Notes on Conceptualisms schematizes three kinds of Conceptual writing:
1. Pure appropriation
‘The primary focus moves from production to post-production. This may involve a shift from the material of production to the mode of production, or the production of a mode.’
|Hybrid / impure||+||+||+|
1. So pure appropriation is on one end of the scale, beginning with a focus on ‘the mode of production, or the production of a mode’ and ending with a statement concerning the post-production (the (or a) sense in which the work is allegorical; points from the work’s underlying concept (whatever that may be), to an allegory that traverses the work). – Kenneth’s Goldsmith’s Day (called in NoC the Ur-text of Conceptual writing)
2. Hybrid / impure writing involves both some focus on the tension between the mode of production and the post-production, as well as working with the material itself. The balance between these three values can of course differ a lot from work to work. – Rob Fitterman’s This window makes me feel, would be a good example of Hybrid Conceptual writing. The poem is a series of paragraphs with (Googled) sentences that all start with the phrase of the book’s title: it uses and complicates a mode of production, sculpts the material, and also invites reflection on the post-production.
3. Baroque writing is on the other end of the scale from pure appropriation, where all focus on the mode of production is shifted to the material of (language) itself, but as with 1 and 2, finally to post-production. – Vanessa Place would be the most remarkable example of Baroque Conceptual writing, using Baroque to engage the excess of language.
So. Part of me is a dull romanticist at heart, but I like the idea of using some kind of conceptual underpinning to frame a poem. That is why part of the reason that Day scared me to hell was that I find it completely relevant yet completely alien to my natural inclination (‘natural’ meaning what here?). What I like about the notion of hybrid writing is that it involves all three elements and that these elements can be faded in or out (more/less focus on mode of production / material of production).
I like the sound of Lyrical/Electric Conceptualism (as a subset or variation of Hybrid/impure: Lyrical to emphasize this mode’s quality of affect/sensation as a result of manipulating the material of the work). A work that can be formally rigorous, yet at the same time allows for the contingency of language/subject-position to seep through. Or rather does not try to hide / actively recognizes the fact that there always will be traces of impurity even in pure Conceptual writing (something Kenneth Goldsmith – the Purest Conceptual writer around – has brought up himself on several occasions (e.g. the many inevitable, un-editable mistakes in Day)). So in fact, this recognition (in a hybrid work) of contingent factors, is like a second level of appropriation, the detournement, the rerouting of quirks of language or the lyrical subject. In this sense Hybrid Conceptual writing is actually even more comprehensive – more of its elements are immanent to it, have been taken account of – than in Pure Conceptual writing because not only does it envelop the scale from Mode to Post-production, it also traverses the seams of the work itself by the manipulation of its material, language.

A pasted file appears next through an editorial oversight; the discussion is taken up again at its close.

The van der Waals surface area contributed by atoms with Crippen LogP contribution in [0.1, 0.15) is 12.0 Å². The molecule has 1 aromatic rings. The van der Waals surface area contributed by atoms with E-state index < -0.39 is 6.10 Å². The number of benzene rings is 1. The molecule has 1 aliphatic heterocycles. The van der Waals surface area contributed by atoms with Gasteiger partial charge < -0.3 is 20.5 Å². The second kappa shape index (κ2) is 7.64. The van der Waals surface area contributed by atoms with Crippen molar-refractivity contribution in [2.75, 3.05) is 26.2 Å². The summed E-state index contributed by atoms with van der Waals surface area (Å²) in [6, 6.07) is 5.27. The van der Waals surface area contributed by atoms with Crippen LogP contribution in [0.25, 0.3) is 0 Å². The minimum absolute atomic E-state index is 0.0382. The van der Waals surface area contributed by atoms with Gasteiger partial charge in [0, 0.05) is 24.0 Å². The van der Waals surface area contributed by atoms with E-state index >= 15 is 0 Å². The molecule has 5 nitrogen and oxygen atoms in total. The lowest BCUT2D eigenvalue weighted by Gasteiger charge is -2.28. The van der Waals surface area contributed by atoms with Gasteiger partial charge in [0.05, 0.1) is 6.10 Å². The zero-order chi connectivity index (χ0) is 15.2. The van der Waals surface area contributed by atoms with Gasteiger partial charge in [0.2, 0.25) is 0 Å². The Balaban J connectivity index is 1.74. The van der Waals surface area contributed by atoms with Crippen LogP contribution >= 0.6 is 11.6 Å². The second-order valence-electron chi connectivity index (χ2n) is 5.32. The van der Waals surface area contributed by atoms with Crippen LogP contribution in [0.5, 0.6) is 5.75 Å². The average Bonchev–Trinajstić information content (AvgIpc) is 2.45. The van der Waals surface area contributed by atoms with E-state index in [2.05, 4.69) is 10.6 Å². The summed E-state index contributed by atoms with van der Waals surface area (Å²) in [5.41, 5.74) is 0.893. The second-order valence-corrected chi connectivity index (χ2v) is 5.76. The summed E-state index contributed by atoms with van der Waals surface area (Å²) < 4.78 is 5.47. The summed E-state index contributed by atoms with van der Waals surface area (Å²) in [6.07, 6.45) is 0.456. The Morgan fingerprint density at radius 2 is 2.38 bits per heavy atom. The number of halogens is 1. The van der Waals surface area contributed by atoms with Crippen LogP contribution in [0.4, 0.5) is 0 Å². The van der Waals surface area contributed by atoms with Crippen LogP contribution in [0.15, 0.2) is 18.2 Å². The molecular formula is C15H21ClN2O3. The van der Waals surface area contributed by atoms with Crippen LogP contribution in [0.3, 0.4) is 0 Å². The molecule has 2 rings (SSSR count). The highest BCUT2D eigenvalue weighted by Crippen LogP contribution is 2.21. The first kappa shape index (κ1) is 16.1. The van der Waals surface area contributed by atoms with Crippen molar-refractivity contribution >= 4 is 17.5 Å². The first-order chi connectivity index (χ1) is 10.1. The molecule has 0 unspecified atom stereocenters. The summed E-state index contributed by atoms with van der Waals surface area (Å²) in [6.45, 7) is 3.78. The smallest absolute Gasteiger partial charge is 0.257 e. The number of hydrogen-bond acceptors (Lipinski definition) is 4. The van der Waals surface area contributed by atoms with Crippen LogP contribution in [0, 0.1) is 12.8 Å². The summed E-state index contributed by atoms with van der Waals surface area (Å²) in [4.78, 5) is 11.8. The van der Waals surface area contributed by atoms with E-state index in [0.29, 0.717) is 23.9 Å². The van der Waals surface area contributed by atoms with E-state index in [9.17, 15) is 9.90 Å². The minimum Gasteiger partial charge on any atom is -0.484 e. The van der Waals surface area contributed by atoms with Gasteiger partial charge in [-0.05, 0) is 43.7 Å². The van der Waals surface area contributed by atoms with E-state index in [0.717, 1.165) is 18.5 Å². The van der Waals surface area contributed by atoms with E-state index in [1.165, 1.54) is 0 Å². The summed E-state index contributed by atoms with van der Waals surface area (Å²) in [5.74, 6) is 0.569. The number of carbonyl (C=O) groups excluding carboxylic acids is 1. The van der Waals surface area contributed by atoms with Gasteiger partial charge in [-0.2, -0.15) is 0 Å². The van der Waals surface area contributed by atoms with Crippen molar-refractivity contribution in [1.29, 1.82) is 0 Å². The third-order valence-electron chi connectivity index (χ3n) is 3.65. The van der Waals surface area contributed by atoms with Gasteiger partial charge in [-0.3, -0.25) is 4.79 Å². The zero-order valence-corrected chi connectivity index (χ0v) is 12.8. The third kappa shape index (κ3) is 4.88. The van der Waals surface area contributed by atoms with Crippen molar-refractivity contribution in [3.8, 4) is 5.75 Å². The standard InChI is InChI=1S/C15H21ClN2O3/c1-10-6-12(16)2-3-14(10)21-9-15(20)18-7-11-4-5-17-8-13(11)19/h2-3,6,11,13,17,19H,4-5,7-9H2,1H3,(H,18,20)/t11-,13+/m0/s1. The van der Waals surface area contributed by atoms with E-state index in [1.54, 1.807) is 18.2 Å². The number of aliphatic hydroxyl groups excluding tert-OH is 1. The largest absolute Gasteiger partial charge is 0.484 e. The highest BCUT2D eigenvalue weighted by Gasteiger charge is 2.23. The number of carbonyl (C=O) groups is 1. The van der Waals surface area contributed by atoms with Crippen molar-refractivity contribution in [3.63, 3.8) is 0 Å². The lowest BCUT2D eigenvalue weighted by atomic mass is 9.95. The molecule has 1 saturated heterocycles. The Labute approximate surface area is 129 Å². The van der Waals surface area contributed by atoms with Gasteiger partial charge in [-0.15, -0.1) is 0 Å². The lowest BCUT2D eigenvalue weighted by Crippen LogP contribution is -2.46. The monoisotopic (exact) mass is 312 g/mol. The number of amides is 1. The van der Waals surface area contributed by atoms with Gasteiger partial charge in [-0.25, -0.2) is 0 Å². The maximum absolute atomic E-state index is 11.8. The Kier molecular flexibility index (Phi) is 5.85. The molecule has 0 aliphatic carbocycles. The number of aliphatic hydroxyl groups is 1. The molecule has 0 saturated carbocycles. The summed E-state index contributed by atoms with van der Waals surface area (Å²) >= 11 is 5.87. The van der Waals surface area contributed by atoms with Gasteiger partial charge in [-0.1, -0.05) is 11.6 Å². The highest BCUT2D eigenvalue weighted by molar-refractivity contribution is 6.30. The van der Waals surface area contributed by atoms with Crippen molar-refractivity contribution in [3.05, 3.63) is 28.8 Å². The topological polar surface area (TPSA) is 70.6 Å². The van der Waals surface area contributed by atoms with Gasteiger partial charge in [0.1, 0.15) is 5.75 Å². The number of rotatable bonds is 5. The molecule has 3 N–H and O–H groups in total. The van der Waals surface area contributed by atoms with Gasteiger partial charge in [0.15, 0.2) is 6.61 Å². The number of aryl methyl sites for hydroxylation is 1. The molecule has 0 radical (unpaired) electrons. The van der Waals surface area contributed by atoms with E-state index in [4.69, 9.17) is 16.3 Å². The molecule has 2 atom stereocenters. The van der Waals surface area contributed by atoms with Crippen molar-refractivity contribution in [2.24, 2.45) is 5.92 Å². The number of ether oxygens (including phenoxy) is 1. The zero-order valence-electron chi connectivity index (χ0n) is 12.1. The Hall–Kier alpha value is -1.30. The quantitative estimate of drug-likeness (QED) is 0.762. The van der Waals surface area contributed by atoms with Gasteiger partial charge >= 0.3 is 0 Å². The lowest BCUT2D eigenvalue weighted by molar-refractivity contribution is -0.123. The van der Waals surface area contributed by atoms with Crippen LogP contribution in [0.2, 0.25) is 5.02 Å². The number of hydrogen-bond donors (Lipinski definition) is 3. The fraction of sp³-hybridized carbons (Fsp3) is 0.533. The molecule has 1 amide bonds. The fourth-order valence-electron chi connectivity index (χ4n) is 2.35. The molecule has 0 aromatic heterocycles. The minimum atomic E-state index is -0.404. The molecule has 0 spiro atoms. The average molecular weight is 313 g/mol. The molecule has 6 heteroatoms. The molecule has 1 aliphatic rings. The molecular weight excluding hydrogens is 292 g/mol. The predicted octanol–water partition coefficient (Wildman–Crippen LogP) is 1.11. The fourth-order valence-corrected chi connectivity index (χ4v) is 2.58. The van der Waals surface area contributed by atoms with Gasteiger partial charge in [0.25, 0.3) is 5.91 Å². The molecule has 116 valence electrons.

Alain Badiou writes, in a great sentence, (the 12th of his 15 Theses on Contemporary Art) that ‘Non-imperial art must be as rigorous as a mathematical demonstration, as surprising as an ambush in the night, and as elevated as a star.’ However, I think the Lyrical bit is not fully covered in this statement. It is true of course that affect, sensation and intensity are not prominent parts of Badiou’s philosophy, and he agitates against what he calls the Romantic-Formalism of the 20th Century. But when I say Lyricism here, I mean non-personal affect/sensation (and this Badiou also mentions, ‘Art is the process of a truth, and this truth is always the truth of the sensible or sensual, the sensible qua sensible. This means: the transformation of the sensible into an happening of the Idea.’). If art is to be (and I think it should be, or is), ‘the impersonal production of a truth that is addressed to everyone’, then I like the idea of it including affect, of it speaking to the senses, as well as being as ‘rigorous as a mathematical formula’. Lyrical Conceptualism is then writing that is as exact as a mathematical formula while simultaneously also openly and joyously (not just ‘hybridly’ or ‘impurely’, we need more joy) allowing a manipulation of language, the materiality, rhythm, metre, etc, prosody, force, etc etc, virtual potential of language.
So an example of Lyrical Conceptual writing would be to take a slice of language (like Day is), but then to double that movement and take a slice of that slice (like the reading through texts that John Cage did). Add to that a splash of jouissance, loveliness and gristle. And oempf, a lyrical conceptual, electric acid poem